In December 2017, the ACLU of Arizona published Schools Choosing Students, a report that shed light on Arizona charter schools and their discriminatory policies that create barriers to enrollment for low-income students, English Language Learners, students with disabilities, and other vulnerable student populations.
My family is well versed in these policies. I shared in the report how my sons faced discrimination at a local charter school. I was forced to file a complaint with the federal government about the offending school and was left with no option but to re-enroll them in the school they had just left. This was disappointing and left me feeling let down by the whole process.
After the Schools Choosing Students report came out, Demand to Learn advocates like me pushed the Arizona Board for Charter Schools for change. We demanded action for Arizona families that were facing discriminatory barriers to enrollment in public, tax-payer funded charter schools. We attended multiple charter board meetings, delivered petitions and demand letters to charter members, and reminded them that “school choice” should mean that families choose schools, not the other way around.
Five months after the release of the report, the Arizona Charter Board finally took a step in the right direction and announced new enrollment guidelines for Arizona charter schools. The new guidance was announced at the May charter board meeting (check out the presentation here). So far, the board has released new enrollment guidance about many of the issues raised in the Schools Choosing Students report:
- Guidance about prior discipline history, birth certificates, and academic requirements, among other issues;
- Special education;
- Fees and volunteer hours;
- Enrollment preferences; and
- Guidance on “required documentation”
This is something to celebrate! The new guidelines are a step towards an equitable path to enrollment. This gesture is evidence that the board took our concerns seriously. As a result of our loud and firm voices, the board has begun taking action and introduced the guidelines following an independent investigation. Though we appreciate this positive first step, Demand to Learn will remain vigilant and make sure that charter schools are complying with the new guidelines.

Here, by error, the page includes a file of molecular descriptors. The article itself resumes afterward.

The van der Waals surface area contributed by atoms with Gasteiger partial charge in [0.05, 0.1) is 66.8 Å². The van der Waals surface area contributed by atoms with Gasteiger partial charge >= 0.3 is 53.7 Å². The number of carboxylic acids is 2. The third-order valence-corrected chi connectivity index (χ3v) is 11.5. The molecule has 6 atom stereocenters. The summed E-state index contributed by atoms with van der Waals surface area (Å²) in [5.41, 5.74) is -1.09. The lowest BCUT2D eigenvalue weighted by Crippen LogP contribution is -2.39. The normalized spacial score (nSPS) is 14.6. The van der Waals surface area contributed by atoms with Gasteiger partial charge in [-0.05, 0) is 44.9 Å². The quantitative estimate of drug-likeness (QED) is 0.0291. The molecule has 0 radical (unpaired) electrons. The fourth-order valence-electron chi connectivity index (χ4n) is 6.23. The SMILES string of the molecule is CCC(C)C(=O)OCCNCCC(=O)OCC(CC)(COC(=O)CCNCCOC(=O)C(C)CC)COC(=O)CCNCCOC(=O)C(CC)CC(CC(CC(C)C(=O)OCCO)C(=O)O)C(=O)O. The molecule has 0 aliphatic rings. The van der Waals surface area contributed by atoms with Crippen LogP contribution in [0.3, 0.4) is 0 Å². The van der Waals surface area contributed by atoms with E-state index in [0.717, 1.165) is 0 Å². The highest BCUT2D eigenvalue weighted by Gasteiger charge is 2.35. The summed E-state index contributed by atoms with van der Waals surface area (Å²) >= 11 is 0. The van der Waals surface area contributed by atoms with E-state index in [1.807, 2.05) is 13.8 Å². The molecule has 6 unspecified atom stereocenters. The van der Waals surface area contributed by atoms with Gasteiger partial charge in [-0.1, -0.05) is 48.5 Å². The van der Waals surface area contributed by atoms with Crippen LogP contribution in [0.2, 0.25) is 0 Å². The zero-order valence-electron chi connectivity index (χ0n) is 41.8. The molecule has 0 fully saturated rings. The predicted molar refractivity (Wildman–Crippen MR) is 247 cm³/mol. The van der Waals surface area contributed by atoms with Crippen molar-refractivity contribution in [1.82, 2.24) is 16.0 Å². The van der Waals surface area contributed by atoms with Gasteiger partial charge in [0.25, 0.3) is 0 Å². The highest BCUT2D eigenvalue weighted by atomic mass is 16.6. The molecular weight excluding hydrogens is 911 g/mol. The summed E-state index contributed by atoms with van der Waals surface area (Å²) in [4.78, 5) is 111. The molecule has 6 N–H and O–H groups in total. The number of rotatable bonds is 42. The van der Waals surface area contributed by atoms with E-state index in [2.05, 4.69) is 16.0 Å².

However, pushing the Arizona Charter Board to take action wasn’t the only thing on our plate. The Demand to Learn campaign remains committed to eliminating practices that disproportionately push children of out of the classroom. That’s why Demand to Learn fought back against Governor Ducey’s plan to increase funds for School Resource Officers (SROs). Police on campus do not make schools safer, but research does confirm that police presence in schools can effectively funnel children out of the classroom and into prison cells.
In addition, during the legislative session, we urged elected officials to reject SB 1196, a bill that would have created a greater disparity in our public education system by allowing corporations to buy enrollment priority for their employees’ children if they donate land or buildings to a charter school. Plus, the ACLU of Arizona filed a federal complaint against Glendale Union High School District regarding its refusal to enroll refugee and immigrant students seventeen years or older who require English-learner education.
This has been a difficult and personal journey for my family. My children were rejected and deemed unworthy—how many others has this happened to? This is when I joined Demand to Learn. While the new guidelines came too late for my family and for so many others, I am optimistic. I view these guidelines as a reward for speaking up against discriminatory policies. Our hope is that no other parent goes through the despair we went through. Our hope is that no child ever be made to feel unwanted, unwelcome, or not good enough.